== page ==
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Cotonou Degrees and Our Wimpy Education Policy 

By Hassan Gimba

Last week, we got a dose of what investigative journalism ought to be. Umar Audu, a promising young journalist, proved to be an outstanding student of his mentor, Ja’afar Ja’afar, an investigative journalist of the first order. Reporting for Daily Nigerian, Ja’afar’s online newspaper, Umar Audu went underground to bag a degree in Mass Communication from a university in the Benin Republic. It is a report worthy of the highest award in the land for investigative journalism.

“This certificate will be delivered to you just like you ordered a pizza or something, and you give them your location, and it is delivered to you. That was what motivated me to conduct this investigation.

“We did a similar investigation in 2018, which led to the government taking certain decisions. These things keep going on despite pronouncements by the federal government,” he said.

In his investigative report entitled, “How Daily Nigerian reporter bagged Cotonou varsity degree in 6 weeks,” released by Daily Nigerian on 30 December 2023, Umar Audu exposed a booming certificate racketeering syndicate in neighbouring African countries like Benin Republic and Togo which specialises in selling university degrees to willing buyers from Nigeria.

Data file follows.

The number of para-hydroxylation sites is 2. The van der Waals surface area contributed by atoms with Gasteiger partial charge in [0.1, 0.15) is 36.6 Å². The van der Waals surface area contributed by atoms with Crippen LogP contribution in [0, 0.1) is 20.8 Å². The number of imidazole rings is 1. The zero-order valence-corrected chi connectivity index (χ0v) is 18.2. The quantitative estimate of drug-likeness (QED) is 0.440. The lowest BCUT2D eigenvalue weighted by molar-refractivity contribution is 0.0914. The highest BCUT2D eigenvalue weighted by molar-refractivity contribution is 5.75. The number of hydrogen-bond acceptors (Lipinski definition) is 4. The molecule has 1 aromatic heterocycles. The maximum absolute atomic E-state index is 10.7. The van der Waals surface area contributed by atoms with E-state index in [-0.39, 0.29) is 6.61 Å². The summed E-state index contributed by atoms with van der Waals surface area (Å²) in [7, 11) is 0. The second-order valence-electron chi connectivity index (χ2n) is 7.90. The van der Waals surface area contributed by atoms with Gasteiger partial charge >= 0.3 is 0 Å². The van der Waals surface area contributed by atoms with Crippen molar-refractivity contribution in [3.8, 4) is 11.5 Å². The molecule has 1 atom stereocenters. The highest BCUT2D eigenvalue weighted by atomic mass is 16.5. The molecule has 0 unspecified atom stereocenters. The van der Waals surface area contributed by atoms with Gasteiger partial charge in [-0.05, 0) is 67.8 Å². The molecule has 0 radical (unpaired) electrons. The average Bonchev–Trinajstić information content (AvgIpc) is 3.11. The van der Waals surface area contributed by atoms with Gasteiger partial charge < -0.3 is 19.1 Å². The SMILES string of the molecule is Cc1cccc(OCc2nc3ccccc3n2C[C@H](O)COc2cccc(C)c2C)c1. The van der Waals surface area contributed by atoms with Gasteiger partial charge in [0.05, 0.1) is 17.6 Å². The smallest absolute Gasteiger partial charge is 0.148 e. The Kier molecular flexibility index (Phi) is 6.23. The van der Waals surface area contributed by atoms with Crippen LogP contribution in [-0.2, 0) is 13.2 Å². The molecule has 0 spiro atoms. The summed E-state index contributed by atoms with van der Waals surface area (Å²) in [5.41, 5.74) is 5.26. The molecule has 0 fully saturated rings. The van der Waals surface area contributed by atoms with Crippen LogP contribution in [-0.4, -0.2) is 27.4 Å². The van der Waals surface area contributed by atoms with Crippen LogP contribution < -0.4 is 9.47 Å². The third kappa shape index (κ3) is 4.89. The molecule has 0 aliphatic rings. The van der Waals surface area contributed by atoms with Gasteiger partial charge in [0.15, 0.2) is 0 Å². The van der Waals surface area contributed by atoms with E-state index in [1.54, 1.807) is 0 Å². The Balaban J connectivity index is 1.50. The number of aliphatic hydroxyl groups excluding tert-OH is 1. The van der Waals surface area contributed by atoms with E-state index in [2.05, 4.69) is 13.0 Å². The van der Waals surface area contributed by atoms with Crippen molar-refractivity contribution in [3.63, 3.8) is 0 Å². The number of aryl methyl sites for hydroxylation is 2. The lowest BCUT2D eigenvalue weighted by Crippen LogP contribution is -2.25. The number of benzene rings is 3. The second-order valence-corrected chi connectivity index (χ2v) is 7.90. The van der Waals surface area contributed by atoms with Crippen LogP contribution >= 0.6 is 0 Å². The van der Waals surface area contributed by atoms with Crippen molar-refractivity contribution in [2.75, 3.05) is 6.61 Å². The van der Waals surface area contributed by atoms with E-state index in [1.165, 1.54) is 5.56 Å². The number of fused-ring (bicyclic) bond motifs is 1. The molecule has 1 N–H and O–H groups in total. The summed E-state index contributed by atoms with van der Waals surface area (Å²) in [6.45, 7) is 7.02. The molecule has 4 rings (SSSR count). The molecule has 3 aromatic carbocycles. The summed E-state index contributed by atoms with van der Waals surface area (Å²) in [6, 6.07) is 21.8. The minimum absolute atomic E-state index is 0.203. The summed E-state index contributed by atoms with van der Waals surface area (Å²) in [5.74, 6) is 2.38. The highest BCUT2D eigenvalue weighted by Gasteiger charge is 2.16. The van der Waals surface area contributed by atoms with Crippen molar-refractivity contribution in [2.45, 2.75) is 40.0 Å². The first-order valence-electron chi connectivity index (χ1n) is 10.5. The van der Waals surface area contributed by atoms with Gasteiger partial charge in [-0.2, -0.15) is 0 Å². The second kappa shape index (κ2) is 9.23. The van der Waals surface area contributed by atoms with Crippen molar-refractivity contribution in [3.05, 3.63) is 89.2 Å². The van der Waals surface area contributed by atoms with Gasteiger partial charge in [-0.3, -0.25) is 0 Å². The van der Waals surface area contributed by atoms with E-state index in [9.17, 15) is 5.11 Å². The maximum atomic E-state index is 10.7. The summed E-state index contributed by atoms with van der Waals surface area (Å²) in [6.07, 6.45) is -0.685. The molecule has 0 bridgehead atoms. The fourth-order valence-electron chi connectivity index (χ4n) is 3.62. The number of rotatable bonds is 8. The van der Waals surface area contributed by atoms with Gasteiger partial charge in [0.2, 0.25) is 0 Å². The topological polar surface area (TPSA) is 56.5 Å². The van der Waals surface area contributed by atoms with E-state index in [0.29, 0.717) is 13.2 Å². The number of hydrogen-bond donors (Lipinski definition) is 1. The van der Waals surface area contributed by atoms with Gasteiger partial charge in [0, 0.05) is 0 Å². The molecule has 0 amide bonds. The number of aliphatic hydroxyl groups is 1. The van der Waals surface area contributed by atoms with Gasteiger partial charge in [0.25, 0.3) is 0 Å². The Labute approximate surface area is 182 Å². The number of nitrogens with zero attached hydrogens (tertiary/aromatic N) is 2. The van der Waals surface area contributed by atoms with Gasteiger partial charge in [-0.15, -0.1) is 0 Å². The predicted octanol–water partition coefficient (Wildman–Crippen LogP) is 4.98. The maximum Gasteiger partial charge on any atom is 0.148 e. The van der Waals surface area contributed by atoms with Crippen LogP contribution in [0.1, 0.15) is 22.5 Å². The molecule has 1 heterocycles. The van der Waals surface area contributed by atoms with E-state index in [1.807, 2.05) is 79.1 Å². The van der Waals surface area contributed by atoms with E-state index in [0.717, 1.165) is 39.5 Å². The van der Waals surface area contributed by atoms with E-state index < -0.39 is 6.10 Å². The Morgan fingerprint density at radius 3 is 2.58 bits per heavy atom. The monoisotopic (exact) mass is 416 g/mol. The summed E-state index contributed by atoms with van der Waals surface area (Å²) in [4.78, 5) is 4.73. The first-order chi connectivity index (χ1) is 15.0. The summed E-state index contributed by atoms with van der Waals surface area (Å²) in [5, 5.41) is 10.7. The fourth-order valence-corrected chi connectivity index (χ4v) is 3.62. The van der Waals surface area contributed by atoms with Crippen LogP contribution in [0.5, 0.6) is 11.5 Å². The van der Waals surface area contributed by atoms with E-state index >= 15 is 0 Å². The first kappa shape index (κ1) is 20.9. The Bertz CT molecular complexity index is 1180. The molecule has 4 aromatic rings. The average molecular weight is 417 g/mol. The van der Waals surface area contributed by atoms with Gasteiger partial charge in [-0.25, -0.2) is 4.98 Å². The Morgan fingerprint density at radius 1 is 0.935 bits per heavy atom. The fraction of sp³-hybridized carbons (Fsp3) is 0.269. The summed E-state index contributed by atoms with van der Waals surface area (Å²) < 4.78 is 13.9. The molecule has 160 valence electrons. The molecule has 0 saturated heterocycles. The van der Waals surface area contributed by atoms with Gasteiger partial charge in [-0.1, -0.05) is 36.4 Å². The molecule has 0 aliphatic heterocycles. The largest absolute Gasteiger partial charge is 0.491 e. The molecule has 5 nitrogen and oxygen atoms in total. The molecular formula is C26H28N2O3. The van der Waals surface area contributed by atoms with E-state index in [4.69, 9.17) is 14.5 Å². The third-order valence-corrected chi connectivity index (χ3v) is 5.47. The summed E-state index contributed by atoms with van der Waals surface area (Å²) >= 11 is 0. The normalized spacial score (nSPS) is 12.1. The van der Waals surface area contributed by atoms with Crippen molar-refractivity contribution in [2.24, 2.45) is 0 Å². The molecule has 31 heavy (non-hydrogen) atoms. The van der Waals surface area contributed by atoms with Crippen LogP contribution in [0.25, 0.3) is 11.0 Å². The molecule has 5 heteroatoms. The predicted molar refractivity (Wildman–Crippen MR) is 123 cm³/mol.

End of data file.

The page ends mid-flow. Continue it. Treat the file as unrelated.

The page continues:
The certificate and transcript which came at the affordable sum of ₦600,000 bore the authentic scan code of Ecole Superieure de Gestion et de Technologies, ESGT, Benin Republic. He was able to get the certificate without having to apply, register, study, or take any tests.

According to the certificate issued, Umar Audu commenced his programme in 2018 and graduated on September 5, 2022. And with the fake certificate, he participated in the National 

Youth Service Corps (NYSC) scheme without being detected.

To participate in the NYSC scheme, despite him never crossing any Nigerian borders, an immigration officer managed to get his passport stamped by both Nigerian and Beninois immigration officials.